Everyday Evangelist: Teen mothers find help and hope in Shelby County couple’s home
By Sharon Semanie
Connie McEldowney believes in her ministry’s motto so strongly that she had it tattooed on her arm: “Rustic Hope…Because Every Life Matters.”
The mother of five biological and three adopted biracial siblings, McEldowney offers free support to pregnant teens before, during, and after delivery – in her family’s home.
Over the past 17 years, the Russia, Ohio, resident and her husband have not only raised their own children, but also have welcomed more than 50 pregnant teens, as many as four at one time, into their home in rural Shelby County. They work alongside family members cleaning the kitchen, doing laundry, babysitting, and completing their education while gaining a sense of belonging and, most importantly, love.
“This is not a free hotel,” McEldowney said. “They are given chores and have to follow a curfew and our rules.”
Many have been through the foster care system. “Ninety percent of them don’t know their fathers, and 90 percent aim to get pregnant so they have somebody to love,” McEldowney said. Trust is foreign to many, and often McEldowney’s assurance that “I love you…be careful” represents the first time the girls have ever heard those words.
“We are Christ-centered and family-focused,” McEldowney said. “Pregnancy can be a very difficult time for young women, and we have become family members who believe loving support is imperative to healthy pregnancies.”
Involved in pro-life activity since childhood, McEldowney said she first took pregnant teens into her home in 2001, when a student in the religion class she was teaching confided that his girlfriend was pregnant. Eventually, she said, “I prayed that God would give me a better option, and through discernment was able to provide a support system for these girls.”
In 2006 she and her husband, Craig, spoke with an attorney. who advised them to set up a 501(c)3 non-profit organization, which would enable her to accept donations. That was the year Rustic Hope was founded: Rustic, “because we’re out in the middle of nowhere and I like the rustic aspect,” and Hope, because that “was something we could offer.”
In 2008, when McEldowney traveled to pray in front of Kettering’s abortion clinic, she saw how necessary Rustic Hope’s services were when she counted at least 15 young women go inside. “They were all different ages, and looked very middle class,” she said. “I had this perception they would be evil-looking. Instead they looked like the girl next door, my daughter, or the person next to me in church. They looked very scared and I was just blown away.”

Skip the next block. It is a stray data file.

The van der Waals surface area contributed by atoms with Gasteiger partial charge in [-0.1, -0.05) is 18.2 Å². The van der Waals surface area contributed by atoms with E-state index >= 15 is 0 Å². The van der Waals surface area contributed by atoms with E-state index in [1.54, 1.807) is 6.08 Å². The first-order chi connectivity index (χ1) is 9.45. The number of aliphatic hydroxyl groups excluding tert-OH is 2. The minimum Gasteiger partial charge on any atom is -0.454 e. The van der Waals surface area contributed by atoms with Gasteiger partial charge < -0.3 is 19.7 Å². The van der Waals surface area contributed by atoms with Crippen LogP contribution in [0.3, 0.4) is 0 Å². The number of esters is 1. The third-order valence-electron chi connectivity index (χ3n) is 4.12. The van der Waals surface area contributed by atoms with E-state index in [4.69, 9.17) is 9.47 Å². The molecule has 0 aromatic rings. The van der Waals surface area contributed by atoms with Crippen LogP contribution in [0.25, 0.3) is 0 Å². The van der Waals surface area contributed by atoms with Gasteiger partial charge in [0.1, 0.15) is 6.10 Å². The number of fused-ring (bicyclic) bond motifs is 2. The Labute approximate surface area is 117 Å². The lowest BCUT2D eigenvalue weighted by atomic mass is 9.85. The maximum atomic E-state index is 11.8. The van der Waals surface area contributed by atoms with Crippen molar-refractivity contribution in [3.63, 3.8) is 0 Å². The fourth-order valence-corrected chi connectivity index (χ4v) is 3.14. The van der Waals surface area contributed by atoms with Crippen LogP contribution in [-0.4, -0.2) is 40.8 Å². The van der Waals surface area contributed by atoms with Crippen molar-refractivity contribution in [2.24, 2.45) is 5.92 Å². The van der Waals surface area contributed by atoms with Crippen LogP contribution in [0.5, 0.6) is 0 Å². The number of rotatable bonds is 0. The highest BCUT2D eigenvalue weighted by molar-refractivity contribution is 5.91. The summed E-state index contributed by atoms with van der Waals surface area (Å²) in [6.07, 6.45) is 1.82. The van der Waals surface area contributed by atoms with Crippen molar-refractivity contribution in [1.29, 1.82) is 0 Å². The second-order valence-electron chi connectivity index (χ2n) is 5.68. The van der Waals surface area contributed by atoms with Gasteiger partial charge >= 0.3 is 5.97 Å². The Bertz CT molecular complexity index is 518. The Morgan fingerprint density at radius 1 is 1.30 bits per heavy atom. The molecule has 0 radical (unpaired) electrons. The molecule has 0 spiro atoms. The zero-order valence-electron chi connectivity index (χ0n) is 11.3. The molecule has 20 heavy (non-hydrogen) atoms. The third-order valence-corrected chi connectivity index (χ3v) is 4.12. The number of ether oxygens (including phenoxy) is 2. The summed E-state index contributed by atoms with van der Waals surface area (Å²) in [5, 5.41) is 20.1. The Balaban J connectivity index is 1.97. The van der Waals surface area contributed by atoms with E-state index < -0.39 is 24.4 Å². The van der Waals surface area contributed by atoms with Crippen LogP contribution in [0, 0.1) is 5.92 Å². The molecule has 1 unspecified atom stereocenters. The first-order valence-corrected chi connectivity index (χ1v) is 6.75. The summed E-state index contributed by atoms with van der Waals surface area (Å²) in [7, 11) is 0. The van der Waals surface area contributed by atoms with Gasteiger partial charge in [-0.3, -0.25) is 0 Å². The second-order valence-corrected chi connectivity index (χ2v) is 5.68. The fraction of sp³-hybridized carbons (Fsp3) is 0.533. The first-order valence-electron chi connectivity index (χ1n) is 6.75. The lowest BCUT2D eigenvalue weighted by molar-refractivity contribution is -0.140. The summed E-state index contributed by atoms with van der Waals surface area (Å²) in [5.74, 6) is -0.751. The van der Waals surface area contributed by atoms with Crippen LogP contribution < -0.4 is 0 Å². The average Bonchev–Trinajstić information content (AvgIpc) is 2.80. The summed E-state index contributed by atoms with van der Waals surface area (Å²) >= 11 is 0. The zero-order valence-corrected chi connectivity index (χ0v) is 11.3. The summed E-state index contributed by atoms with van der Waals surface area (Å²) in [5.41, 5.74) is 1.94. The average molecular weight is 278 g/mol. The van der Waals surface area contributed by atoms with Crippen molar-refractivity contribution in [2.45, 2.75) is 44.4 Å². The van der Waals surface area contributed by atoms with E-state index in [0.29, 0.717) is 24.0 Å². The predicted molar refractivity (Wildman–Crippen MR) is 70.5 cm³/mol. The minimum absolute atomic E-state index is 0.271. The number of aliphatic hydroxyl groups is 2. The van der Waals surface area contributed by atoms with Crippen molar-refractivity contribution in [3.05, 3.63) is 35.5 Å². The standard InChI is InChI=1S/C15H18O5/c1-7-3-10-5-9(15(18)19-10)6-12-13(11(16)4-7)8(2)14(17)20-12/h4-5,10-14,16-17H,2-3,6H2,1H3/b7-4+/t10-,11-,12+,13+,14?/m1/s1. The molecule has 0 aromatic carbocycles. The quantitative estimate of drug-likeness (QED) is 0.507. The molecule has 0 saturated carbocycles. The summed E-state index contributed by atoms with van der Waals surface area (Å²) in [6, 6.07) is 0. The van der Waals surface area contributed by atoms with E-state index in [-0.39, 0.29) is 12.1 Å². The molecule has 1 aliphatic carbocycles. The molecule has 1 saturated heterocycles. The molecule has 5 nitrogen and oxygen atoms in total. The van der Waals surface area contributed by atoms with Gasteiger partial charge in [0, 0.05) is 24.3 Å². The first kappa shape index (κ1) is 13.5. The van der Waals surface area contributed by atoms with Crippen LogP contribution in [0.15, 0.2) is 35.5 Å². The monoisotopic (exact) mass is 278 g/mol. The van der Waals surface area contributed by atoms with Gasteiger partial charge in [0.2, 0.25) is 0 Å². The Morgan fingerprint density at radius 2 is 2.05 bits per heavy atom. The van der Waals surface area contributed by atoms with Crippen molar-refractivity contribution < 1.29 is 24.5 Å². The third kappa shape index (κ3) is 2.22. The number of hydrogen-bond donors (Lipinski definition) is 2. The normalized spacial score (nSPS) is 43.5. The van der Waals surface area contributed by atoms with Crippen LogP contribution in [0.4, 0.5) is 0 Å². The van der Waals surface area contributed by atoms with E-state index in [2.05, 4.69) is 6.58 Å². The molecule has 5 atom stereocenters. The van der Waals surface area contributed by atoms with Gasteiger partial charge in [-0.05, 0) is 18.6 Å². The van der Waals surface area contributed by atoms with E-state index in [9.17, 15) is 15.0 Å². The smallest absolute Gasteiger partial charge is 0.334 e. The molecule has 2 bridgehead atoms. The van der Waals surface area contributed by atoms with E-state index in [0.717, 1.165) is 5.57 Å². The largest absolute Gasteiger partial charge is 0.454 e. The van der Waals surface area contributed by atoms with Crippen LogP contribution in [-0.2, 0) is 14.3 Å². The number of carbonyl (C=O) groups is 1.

Over the years, McEldowney has driven dozens of young mothers to doctor appointments; provided them with maternity clothes, housing, adoption information, and parenting classes; served as a birth coach; and provided daycare after births. She also operates “The Shed,” a renovated barn half a mile down the road, where donated baby clothes, strollers, furniture, and food are given to some 200 area teenage mothers each month. Diapers are the most requested item.
“The Shed,” she said with a laugh, “is basically a recycling center for baby items.”
Members of St. Remy Parish, the family is not paid. Though Craig McEldowney works as a machine engineer, the ministry relies on donations of money, food, and new or gently used baby items.
Sometimes the donations come just in time. More than once, McEldowney recalled, a girl would need to get to Dayton for an appointment, or the family van or freezer would need a repair. “Mysteriously,” she said, someone would arrive at the door with an envelope full of gas cards, a check from a grant she had not applied for, or money earmarked for a new freezer.
“God saw the need and the generosity of this area,” she said. “I get blessed so much. One woman with a young daughter was kicked out of her apartment and lost her job. All they had were sleeping bags and pillows. After coming to The Shed, my husband set them up in an apartment, and the girl commented, ‘There really is a Jesus. I didn’t think there was.’”
As two young Sidney teens with baby carriers walked into the Shed one rainy afternoon for clothes and boxed food, McEldowney handed them Easter baskets filled with donations, Divine Mercy flyers tucked inside.
Her future plans? She smiled. “I don’t have plans. God’s in control.”